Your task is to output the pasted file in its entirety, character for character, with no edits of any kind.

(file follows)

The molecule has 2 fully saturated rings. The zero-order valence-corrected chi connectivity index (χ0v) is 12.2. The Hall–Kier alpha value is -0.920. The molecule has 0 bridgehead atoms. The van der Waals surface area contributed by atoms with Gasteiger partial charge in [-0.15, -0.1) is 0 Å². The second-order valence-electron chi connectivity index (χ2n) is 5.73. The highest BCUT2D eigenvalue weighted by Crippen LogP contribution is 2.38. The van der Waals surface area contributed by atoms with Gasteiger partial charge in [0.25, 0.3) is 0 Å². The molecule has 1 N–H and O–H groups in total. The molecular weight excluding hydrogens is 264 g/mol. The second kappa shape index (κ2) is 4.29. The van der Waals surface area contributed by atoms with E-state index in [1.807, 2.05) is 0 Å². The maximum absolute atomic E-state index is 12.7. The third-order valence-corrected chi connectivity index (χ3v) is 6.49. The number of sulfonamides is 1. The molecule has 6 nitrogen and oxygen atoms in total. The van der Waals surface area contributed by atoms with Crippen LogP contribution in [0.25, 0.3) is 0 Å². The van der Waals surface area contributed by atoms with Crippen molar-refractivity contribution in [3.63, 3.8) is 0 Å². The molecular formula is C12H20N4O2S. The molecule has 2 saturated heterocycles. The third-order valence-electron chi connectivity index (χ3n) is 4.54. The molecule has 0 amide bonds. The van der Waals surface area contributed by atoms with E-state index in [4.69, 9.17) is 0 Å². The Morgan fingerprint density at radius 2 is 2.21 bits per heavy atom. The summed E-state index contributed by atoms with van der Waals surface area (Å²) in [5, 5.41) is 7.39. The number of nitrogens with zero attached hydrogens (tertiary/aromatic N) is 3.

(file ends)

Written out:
The molecule has 2 fully saturated rings. The zero-order valence-corrected chi connectivity index (χ0v) is 12.2. The Hall–Kier alpha value is -0.920. The molecule has 0 bridgehead atoms. The van der Waals surface area contributed by atoms with Gasteiger partial charge in [-0.15, -0.1) is 0 Å². The second-order valence-electron chi connectivity index (χ2n) is 5.73. The highest BCUT2D eigenvalue weighted by Crippen LogP contribution is 2.38. The van der Waals surface area contributed by atoms with Gasteiger partial charge in [0.25, 0.3) is 0 Å². The molecule has 1 N–H and O–H groups in total. The molecular weight excluding hydrogens is 264 g/mol. The second kappa shape index (κ2) is 4.29. The van der Waals surface area contributed by atoms with E-state index in [1.807, 2.05) is 0 Å². The maximum absolute atomic E-state index is 12.7. The third-order valence-corrected chi connectivity index (χ3v) is 6.49. The number of sulfonamides is 1. The molecule has 6 nitrogen and oxygen atoms in total. The van der Waals surface area contributed by atoms with Crippen LogP contribution in [0.25, 0.3) is 0 Å². The van der Waals surface area contributed by atoms with Crippen molar-refractivity contribution in [3.63, 3.8) is 0 Å². The molecular formula is C12H20N4O2S. The molecule has 2 saturated heterocycles. The third-order valence-electron chi connectivity index (χ3n) is 4.54. The molecule has 0 amide bonds. The van der Waals surface area contributed by atoms with E-state index in [4.69, 9.17) is 0 Å². The Morgan fingerprint density at radius 2 is 2.21 bits per heavy atom. The summed E-state index contributed by atoms with van der Waals surface area (Å²) in [5, 5.41) is 7.39. The number of nitrogens with zero attached hydrogens (tertiary/aromatic N) is 3.